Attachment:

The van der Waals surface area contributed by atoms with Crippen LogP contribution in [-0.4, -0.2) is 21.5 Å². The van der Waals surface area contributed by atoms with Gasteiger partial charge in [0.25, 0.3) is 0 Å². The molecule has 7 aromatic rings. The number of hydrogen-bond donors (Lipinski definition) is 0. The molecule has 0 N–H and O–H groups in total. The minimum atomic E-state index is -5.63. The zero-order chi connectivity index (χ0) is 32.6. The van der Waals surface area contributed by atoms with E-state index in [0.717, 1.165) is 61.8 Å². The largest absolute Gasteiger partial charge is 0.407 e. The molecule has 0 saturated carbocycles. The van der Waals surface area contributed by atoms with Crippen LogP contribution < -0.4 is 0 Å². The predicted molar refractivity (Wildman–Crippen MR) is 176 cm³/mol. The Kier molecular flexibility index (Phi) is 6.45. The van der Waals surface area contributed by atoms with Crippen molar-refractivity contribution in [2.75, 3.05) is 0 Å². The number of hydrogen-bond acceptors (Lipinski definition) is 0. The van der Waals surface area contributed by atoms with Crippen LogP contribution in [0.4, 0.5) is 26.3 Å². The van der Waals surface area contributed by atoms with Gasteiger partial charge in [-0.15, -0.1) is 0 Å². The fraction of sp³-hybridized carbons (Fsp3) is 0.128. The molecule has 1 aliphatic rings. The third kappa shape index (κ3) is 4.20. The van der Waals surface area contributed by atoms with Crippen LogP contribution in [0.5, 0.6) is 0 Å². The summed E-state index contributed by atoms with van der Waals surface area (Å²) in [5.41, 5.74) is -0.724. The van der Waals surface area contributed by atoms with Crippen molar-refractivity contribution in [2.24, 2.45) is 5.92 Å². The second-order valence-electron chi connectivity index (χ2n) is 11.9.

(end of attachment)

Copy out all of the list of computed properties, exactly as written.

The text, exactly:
The van der Waals surface area contributed by atoms with Crippen LogP contribution in [-0.4, -0.2) is 21.5 Å². The van der Waals surface area contributed by atoms with Gasteiger partial charge in [0.25, 0.3) is 0 Å². The molecule has 7 aromatic rings. The number of hydrogen-bond donors (Lipinski definition) is 0. The molecule has 0 N–H and O–H groups in total. The minimum atomic E-state index is -5.63. The zero-order chi connectivity index (χ0) is 32.6. The van der Waals surface area contributed by atoms with E-state index in [0.717, 1.165) is 61.8 Å². The largest absolute Gasteiger partial charge is 0.407 e. The molecule has 0 saturated carbocycles. The van der Waals surface area contributed by atoms with Crippen LogP contribution < -0.4 is 0 Å². The predicted molar refractivity (Wildman–Crippen MR) is 176 cm³/mol. The Kier molecular flexibility index (Phi) is 6.45. The van der Waals surface area contributed by atoms with Crippen molar-refractivity contribution in [2.75, 3.05) is 0 Å². The number of hydrogen-bond acceptors (Lipinski definition) is 0. The van der Waals surface area contributed by atoms with Crippen LogP contribution in [0.4, 0.5) is 26.3 Å². The van der Waals surface area contributed by atoms with Gasteiger partial charge in [-0.15, -0.1) is 0 Å². The fraction of sp³-hybridized carbons (Fsp3) is 0.128. The molecule has 1 aliphatic rings. The third kappa shape index (κ3) is 4.20. The van der Waals surface area contributed by atoms with Crippen LogP contribution in [0.5, 0.6) is 0 Å². The summed E-state index contributed by atoms with van der Waals surface area (Å²) in [5.41, 5.74) is -0.724. The van der Waals surface area contributed by atoms with Crippen molar-refractivity contribution in [2.24, 2.45) is 5.92 Å². The second-order valence-electron chi connectivity index (χ2n) is 11.9.